I'm not just a goat

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I'm not just a goat

rabble.ca is partnering with http://www.notjustagoat.com/ - I'm Not Just a Goat (apologies for the naked URL link ... working on an old laptop with a crappy browser).

I'm looking for opinions and ideas from vegetarians, vegans, omnivores, and everyone who identifies as "in between". I'm also looking for responses that have some feminist insight into the 2/3 world's women who are the driving force in sustenance farming and rural small business.  

It's a pretty simple concept that's been around since human kind first began to keep "herd animals". If you have an animal that can sustain you, and help sustain your family, and if you can afford to keep that animal alive, you are a few rungs up on the survival ladder. In starvation times, at the very least you have an animal to eat and be provided with the protein to get you to a centre that might have a few resources for survival.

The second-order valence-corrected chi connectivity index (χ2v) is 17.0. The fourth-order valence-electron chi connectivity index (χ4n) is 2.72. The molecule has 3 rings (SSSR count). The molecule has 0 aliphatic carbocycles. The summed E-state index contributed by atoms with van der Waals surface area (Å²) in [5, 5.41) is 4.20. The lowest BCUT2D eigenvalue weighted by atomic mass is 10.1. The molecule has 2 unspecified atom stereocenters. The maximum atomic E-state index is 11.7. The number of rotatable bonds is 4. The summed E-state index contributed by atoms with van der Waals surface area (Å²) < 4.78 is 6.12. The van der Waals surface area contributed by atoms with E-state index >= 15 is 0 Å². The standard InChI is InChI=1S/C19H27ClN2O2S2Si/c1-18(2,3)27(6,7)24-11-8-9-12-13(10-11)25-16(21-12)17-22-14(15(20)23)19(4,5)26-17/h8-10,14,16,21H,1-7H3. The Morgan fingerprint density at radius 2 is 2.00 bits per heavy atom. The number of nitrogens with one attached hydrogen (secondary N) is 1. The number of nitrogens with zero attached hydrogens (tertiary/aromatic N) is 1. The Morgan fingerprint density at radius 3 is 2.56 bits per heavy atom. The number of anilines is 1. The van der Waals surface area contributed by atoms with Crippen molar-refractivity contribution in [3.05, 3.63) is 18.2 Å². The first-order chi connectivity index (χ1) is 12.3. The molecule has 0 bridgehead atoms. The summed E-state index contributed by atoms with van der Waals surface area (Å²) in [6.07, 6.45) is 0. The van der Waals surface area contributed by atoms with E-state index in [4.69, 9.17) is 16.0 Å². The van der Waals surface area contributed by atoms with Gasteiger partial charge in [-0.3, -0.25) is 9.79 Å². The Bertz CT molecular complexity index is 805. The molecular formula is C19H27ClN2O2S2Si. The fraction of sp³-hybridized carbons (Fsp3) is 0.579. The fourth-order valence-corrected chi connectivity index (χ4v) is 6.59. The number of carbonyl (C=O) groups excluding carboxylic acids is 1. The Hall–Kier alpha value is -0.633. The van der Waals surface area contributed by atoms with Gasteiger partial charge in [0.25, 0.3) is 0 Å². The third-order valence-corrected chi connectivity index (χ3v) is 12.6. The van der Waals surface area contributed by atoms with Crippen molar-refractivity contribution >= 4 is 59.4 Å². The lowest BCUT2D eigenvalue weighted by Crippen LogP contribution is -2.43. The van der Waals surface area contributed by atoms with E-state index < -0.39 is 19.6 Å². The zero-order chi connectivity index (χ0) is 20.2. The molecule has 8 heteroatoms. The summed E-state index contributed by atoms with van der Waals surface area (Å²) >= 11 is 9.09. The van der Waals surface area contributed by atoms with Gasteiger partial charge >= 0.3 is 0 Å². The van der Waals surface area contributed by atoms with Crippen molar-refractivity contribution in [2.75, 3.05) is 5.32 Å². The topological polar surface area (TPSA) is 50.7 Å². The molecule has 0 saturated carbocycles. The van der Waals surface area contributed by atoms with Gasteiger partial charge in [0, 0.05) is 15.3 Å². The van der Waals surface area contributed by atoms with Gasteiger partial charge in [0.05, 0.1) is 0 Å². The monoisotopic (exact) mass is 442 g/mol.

Because women tend to be the primary workers in sustenance farming and small business in the 2/3 world, it would make sense to ensure that women be supported in any endeavor that will benefit their family and their community.

Is there a moral or ideological impasse between those who eat animal products to survive and those who don't? Is there a better way, one that provides sustenance without the use of animal-based products?

Is the idea that we in the West should even discuss how others survive the worst of imperialism?

I'll keep my own opinions to myself for a while - after all, I already know what they are - and will listen to what others have to say.


Timebandit Timebandit's picture

Other than a handful of devout Jain practitioners, true veganism is pretty much a modern Western construct.  Even largely vegetarian cultures includes eggs and/or dairy in their diets.  Having a milk goat or two or a few hens can make an enormous difference to sustaining your family in a third world context.  Promoting veganism in that context just doesn't make any sense.


I'm vegan, but I'm not evangelical about it. I don't try to convince people here in urban Ontario to go veg/an, and I'd feel even less inclinded to do so when it comes to other cultures.


Well, Indigenous people up north (Inuit, Northern Cree...) talk about "healthy food" ... "food that has blood in it".

You are very admirable if you can sustain a healthy vegan diet up there - when the availability of fresh vegetables is so dismal and they are so very expensive.

Just out of curiosity, do any babblers here own a goat or two?